Here is the part where I am supposed to complain about that life, to express my relief at having left it. But I don’t. I chose it, and frankly, I loved it. It was stimulating to be pushed to be your best, to work with very smart (and sometimes difficult) people, to feel that you were on the edge of some huge forward momentum. The exposure to the world was incredible, the extent to which I learned I could stretch and grow was shocking. It was a very real world to be a part of, a world where you could follow what was happening in the news, and feel like you had some kind of context, insight, that it wasn’t some event outside of you.
Not that it wasn’t perfect either. My natural impatience was left to blossom. I spoke too quickly for even my mother to understand. I was always listening to figure out ‘the point’. I did not have tons of time for family and friends, and I’m pretty sure I let them know it. And there were effects on my health, weight, and adrenaline. But then again, isn’t that what everyone writes and complains about- isn’t that part of being in the world? Friends used to feel sorry for the pace of my life, and yes there was much to complain about: travel, time, work, commitments. And it was de rigeur to indulge that complaining. But let’s face it. The pity was pointless. I knew what I had signed up for; I was hardly a victim. It was in fact, a whole other kind of luxury life.
I left that world reluctantly with a lot of misgivings for who I would become without the pillar of my career behind me. I would be a nobody. I would be earning nothing. I would be worth nothing. I left mostly because of circumstance, partly because I had doubts about what was next, partly because I’d started so young I was curious what else might be out there.
It’s been three years now. The transition was slow. Swinging to the other extreme of the pendulum I first ‘got busy’ going back to school in pursuit of the writing art, where I learned that the mark of working in corporateville had marked me for good, that I still looked for ‘the point’, that I liked to be busy, and check things off lists, be of value to someone. Of course, in writing you can forget about any of that. If they teach you anything in an MFA program it’s that affirmation is rare, closure impossible.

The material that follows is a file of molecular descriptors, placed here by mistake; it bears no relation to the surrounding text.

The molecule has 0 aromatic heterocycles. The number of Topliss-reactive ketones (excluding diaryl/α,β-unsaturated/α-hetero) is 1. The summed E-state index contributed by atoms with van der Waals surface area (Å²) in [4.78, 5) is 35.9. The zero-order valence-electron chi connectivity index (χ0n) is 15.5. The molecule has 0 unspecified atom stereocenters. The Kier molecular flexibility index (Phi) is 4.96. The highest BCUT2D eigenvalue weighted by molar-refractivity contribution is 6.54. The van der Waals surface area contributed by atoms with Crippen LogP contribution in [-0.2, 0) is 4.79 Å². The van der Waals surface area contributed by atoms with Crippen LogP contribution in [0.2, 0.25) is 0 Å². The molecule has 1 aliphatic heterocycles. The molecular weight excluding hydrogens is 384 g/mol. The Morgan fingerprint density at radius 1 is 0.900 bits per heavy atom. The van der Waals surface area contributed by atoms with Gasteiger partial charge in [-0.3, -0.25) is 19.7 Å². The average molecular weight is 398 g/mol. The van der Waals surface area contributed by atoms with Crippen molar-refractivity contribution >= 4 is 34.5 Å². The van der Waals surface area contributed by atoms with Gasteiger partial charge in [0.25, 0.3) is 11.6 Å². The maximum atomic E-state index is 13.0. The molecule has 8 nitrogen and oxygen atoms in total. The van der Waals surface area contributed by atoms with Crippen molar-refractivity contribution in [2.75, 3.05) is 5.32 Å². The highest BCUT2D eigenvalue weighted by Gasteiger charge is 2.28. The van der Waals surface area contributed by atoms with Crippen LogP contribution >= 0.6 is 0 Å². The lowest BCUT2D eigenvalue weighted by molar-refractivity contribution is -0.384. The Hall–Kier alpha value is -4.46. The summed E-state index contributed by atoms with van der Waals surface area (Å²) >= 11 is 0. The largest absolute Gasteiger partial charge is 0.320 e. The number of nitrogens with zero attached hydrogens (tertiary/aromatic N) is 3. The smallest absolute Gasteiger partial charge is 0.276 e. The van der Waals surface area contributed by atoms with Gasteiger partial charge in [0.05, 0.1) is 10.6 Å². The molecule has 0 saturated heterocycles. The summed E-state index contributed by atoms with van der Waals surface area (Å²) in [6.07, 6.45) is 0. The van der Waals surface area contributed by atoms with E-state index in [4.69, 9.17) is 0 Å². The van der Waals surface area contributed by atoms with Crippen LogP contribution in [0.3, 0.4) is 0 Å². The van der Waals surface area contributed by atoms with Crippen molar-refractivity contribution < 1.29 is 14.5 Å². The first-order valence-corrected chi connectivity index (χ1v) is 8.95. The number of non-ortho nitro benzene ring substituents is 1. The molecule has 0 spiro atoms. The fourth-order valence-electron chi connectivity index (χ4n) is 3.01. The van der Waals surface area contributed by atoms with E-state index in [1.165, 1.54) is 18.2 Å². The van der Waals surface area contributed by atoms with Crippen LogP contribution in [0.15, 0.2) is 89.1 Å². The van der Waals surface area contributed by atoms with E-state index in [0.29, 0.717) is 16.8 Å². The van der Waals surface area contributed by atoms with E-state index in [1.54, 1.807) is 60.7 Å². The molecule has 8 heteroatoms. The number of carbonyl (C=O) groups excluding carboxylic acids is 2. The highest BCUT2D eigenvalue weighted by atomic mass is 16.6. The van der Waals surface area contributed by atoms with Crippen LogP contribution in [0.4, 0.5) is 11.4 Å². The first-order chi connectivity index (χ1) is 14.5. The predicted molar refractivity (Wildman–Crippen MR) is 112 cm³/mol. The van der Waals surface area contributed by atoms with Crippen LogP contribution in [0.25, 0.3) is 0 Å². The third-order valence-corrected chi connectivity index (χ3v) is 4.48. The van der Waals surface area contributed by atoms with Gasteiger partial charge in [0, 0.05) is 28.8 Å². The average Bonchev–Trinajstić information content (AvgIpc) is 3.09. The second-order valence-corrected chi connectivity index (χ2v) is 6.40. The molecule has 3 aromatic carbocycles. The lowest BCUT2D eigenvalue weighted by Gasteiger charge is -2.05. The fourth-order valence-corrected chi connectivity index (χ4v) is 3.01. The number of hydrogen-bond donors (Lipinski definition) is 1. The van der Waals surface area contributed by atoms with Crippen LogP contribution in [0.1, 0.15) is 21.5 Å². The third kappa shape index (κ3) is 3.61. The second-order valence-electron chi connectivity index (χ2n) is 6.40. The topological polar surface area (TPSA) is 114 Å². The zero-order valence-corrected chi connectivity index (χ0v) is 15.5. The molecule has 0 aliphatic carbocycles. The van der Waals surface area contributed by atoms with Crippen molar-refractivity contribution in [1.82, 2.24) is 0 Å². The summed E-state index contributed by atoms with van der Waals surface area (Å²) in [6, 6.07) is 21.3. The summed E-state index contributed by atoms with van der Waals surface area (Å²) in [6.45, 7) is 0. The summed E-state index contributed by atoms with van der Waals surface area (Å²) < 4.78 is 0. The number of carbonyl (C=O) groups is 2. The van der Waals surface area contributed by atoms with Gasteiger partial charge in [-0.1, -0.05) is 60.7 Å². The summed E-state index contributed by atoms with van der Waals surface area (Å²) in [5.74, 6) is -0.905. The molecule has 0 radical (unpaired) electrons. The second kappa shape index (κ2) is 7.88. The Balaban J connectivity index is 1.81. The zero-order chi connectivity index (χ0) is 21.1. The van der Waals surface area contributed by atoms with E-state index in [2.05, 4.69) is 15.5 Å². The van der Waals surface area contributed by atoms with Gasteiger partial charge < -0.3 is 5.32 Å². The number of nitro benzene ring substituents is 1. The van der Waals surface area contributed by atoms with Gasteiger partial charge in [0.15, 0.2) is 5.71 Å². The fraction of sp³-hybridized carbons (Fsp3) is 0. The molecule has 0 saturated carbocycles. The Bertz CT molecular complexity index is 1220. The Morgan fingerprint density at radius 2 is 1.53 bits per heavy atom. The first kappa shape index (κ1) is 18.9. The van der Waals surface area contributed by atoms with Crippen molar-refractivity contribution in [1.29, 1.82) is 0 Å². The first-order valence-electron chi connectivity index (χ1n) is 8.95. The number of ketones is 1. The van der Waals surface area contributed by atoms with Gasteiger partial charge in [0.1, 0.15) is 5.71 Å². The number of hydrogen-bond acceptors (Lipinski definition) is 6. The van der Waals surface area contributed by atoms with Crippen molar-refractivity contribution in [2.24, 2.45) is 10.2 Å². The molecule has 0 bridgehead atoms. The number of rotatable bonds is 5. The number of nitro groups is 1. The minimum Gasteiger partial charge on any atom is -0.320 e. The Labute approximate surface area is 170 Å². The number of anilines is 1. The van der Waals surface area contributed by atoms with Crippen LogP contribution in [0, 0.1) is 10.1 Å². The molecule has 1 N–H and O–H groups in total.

And now here I am, school done, book not done. Not busy.
In this unbusy world there are struggles too. Without outside constraints, it’s quite difficult to structure your own time and make the most of it. My boss used to say I could expand the day to fit in everything I wanted. Nowadays, if I’m not careful, I can make the day very small, I can do very little and be rather disappointed with the results. Busy is now less a mark of distinction than a discipline that I could make a bit more use of! Do I worry about my greater contribution to the world? Yes. Do I know everything that’s going on in the other world? Not in the same way. I feel more connected to what’s close to me, but more distant from the great forces that subtly shift us around.